The charges followed after ASIC conducted an investigation into Eung who is alleged to have obtained a total advantage of $166,500 which ASIC say was dishonestly obtained from the accounts that were held with MLC Ltd and Nulis Nominees (Australia) Ltd.
It is alleged that Eung obtained these funds by unauthorised withdrawals from each of those account holders accounts.
Eung worked for NAB in the capacity of an authorised representative and financial advisor between the period 21 May 2015 and 20 December 2016.
It wasn’t until June 2018 when ASIC had banned Eung from giving further financial services or credit activities.
The ASIC Investigation
While Eung was a financial advisor under NAB, ASIC’s investigations revealed that between March 2016 to December 2016 he allegedly created 2 fake bank accounts in his clients names, opened false bank accounts by providing incorrect documents; withdrew his clients funds to the fake bank accounts he had created before misappropriating those funds, and attempted to gain access to funds in the other fake bank account he created by impersonating his own clients.
ASIC’s investigation also revealed that Eung allegedly engaged in dishonest conduct and was not a person of good character.
It is reported that ASIC was concerned that Eung would contravene credit and financial services laws and concluded that he is not a proper person to be involved in credit activities.
Eung’s ban was recorded on ASIC’s register and the financial advisers and credit representatives registers.
The investigation which led to Eung’s ban was conducted as part of ASIC’s Wealth Management Project.
This project started in October 2014 in an attempt to promote better standards of the major financial advice businesses such as NA, Westpac, CBA, AMP, ANZ and Macquarie.
The project has banned fourty-seven advisors and a director from the financial services sector.
Eung’s matter is currently being prosecuted by the Commonwealth Director of Public Prosecutions (CDPP). His matter is next listed at the Sydney Downing Centre Local Court on 7 May.
- The ASIC Investigation
- What is Obtaining Financial Advantage by Deception in NSW?
- What is the Prosecution Required to Prove in Order to Secure a Guilty Verdict for a Charge of Obtaining Financial Advantage by Deception?
- What are Some Defences to a Charge of Obtaining Financial Advantage by Deception?
Anyone found to be guilty of obtaining a financial benefit or advantage by deception in NSW will be left to face a maximum penalty of up to 10-years imprisonment under section 192E(1)(b) Crimes Act 1900 (NSW).
If the charge is dealt with to finality in the Local Court, instead of the District Court, the Local Court Magistrate is limited to imposing a maximum penalty of up to 2-years jail.
What is ‘Deception’?
The word ‘deception’ here is defined in section 192B Crimes Act 1900 (NSW), and includes any deception, by conduct or words, as to fact or law and includes a deception in regards to an intention of a person using the deception. It also includes any conduct that causes a machine, computer or electronic device to make an unauthorised response.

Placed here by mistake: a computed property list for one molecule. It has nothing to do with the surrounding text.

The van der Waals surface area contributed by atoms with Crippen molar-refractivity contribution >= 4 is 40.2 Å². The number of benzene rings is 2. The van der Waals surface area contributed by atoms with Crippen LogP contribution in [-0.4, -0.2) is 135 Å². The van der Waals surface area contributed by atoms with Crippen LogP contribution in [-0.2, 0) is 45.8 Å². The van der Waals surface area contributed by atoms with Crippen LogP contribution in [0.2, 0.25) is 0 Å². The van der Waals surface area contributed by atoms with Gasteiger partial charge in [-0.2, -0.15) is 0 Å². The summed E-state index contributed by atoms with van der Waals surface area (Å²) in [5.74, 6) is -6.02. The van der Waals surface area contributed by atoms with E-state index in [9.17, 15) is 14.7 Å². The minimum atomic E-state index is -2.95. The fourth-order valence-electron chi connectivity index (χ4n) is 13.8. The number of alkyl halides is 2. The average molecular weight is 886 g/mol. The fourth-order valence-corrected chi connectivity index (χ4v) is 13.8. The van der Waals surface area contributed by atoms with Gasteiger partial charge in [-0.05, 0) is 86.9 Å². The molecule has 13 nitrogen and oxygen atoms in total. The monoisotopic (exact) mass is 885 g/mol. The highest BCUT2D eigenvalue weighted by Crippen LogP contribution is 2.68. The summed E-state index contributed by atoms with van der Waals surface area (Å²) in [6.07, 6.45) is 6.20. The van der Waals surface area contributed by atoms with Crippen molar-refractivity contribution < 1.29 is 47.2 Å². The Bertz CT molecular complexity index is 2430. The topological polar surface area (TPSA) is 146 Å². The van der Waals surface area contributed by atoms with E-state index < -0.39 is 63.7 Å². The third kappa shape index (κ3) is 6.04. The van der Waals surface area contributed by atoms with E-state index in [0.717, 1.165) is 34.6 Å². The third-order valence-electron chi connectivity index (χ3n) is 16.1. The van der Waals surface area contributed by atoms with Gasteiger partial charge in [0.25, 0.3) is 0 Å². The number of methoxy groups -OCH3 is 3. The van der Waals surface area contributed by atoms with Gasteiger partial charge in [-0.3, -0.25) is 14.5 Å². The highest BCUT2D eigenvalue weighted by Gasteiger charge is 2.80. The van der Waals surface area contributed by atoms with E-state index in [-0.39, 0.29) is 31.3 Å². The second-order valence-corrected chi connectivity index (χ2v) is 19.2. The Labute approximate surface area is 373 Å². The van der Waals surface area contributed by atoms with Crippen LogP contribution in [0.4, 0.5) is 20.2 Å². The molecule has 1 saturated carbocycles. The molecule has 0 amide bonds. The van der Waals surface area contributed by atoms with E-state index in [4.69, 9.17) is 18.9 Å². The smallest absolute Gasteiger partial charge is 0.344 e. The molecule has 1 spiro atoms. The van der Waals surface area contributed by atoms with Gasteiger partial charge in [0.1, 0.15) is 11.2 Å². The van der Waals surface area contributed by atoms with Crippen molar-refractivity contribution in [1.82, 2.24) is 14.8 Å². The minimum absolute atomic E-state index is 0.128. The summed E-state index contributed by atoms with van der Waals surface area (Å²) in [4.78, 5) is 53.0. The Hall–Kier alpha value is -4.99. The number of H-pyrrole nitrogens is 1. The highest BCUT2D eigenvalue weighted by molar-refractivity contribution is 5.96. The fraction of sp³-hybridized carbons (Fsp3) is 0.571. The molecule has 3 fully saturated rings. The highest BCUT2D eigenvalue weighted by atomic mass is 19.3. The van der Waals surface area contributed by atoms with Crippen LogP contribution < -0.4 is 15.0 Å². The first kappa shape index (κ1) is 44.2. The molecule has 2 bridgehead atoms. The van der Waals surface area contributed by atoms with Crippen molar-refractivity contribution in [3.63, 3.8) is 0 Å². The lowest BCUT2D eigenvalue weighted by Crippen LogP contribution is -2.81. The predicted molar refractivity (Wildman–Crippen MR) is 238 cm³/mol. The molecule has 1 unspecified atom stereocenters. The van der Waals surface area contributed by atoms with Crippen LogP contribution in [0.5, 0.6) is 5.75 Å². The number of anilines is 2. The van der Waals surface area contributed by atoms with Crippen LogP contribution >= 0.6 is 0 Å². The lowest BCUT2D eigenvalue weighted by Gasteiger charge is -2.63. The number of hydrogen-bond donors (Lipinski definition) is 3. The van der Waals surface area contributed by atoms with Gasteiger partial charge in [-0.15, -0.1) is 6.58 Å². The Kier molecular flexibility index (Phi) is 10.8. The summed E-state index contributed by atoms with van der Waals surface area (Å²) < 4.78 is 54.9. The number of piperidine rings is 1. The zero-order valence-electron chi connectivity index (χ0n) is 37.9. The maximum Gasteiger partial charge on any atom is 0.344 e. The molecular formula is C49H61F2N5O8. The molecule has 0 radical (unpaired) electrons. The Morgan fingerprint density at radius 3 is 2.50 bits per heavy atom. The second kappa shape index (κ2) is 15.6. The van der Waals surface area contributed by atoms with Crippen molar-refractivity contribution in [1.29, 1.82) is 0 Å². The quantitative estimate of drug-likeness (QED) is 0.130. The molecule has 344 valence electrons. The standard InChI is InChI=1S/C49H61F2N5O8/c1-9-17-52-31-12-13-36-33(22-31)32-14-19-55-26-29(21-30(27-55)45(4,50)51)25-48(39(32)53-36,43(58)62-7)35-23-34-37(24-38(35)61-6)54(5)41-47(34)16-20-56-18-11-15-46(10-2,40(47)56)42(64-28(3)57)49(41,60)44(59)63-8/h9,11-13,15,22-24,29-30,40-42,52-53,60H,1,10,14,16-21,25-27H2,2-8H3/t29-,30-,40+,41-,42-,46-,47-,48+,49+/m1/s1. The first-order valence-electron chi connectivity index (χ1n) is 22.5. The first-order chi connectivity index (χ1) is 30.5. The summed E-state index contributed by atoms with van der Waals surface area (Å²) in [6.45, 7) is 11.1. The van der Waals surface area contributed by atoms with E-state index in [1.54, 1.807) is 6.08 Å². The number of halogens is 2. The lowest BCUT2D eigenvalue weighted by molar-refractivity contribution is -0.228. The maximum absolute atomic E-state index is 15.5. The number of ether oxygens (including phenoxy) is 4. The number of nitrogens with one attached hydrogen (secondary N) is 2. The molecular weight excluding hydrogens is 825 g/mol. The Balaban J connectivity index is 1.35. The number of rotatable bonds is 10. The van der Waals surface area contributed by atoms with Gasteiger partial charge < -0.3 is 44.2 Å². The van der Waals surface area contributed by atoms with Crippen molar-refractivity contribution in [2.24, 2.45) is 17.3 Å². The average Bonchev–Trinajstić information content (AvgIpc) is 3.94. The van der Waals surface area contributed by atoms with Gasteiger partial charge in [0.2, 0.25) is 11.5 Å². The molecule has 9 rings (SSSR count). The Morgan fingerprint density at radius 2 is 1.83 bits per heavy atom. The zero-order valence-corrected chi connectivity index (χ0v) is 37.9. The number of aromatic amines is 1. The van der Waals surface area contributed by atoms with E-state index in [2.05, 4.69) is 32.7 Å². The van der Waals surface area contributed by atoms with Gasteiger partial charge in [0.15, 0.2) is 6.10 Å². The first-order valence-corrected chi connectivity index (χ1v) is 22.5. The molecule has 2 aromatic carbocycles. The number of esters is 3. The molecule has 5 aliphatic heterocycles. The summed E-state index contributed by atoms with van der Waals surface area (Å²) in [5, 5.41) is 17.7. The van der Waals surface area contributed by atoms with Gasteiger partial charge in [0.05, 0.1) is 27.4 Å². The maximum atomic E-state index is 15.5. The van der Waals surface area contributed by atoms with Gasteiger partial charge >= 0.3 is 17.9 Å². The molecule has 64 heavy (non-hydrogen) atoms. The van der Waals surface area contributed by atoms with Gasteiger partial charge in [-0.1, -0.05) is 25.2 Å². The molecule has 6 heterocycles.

What is ‘Dishonesty’?
The word ‘dishonestly’ here is when a person is being dishonest according to the standards of ordinary people, and known by that person to be dishonest according to those standards of ordinary people (section 4B Crimes Act 1900 (NSW)).
If a person charged with obtaining financial advantage by deception is found not guilty, that person can still then be found guilty of larceny as an alternative (section 192E(4) Crimes Act 1900 (NSW)).
What is the Prosecution Required to Prove in Order to Secure a Guilty Verdict for a Charge of Obtaining Financial Advantage by Deception?
A person charged with this offence will only be found guilty by a court if the prosecution is successful in first proving each of the following elements of this crime beyond reasonable grounds in court:
- The accused person ended up receiving a financial benefit; and
- The cause of that benefit was because of the accused person’s ‘deception’; and
- In doing that, the accused person was ‘dishonest’ i.e. knowing he/she wasn’t entitled to the advantage.
What are Some Defences to a Charge of Obtaining Financial Advantage by Deception?
A person charged with this offence will ultimately be found not guilty by a court if any one or more of the following defences to this charge apply:
- The accused person held an honest belief that he/she was legally entitled to the financial advantage. To succeed in this, one must be able to conclude that a reasonable person in the accused person’s showed would have held such a belief; or
- The main cause of the financial advantage was not from the conduct of the accused person charged with this offence.
- The accused person was acting under s necessity or duress.
The accused person will be acquitted if the prosecution fail to prove any one of more of the essential elements of this crime.
The charge if obtaining a financial advantage by deception can be withdrawn early by the prosecution through successful negotiations through your legal representatives. This has been successfully achieved through drafting and sending compelling ‘legal representations’ to the relevant prosecutor at the relevant time.
Fraud charges are taken extremely seriously by the courts. It is critical to obtain urgent and reliable legal advice as early as possible if ever charged with such an offence.
Available 24/7, specialising in complex fraud cases, our criminal defence lawyers appear in Sydney city, Parramatta and all other courts.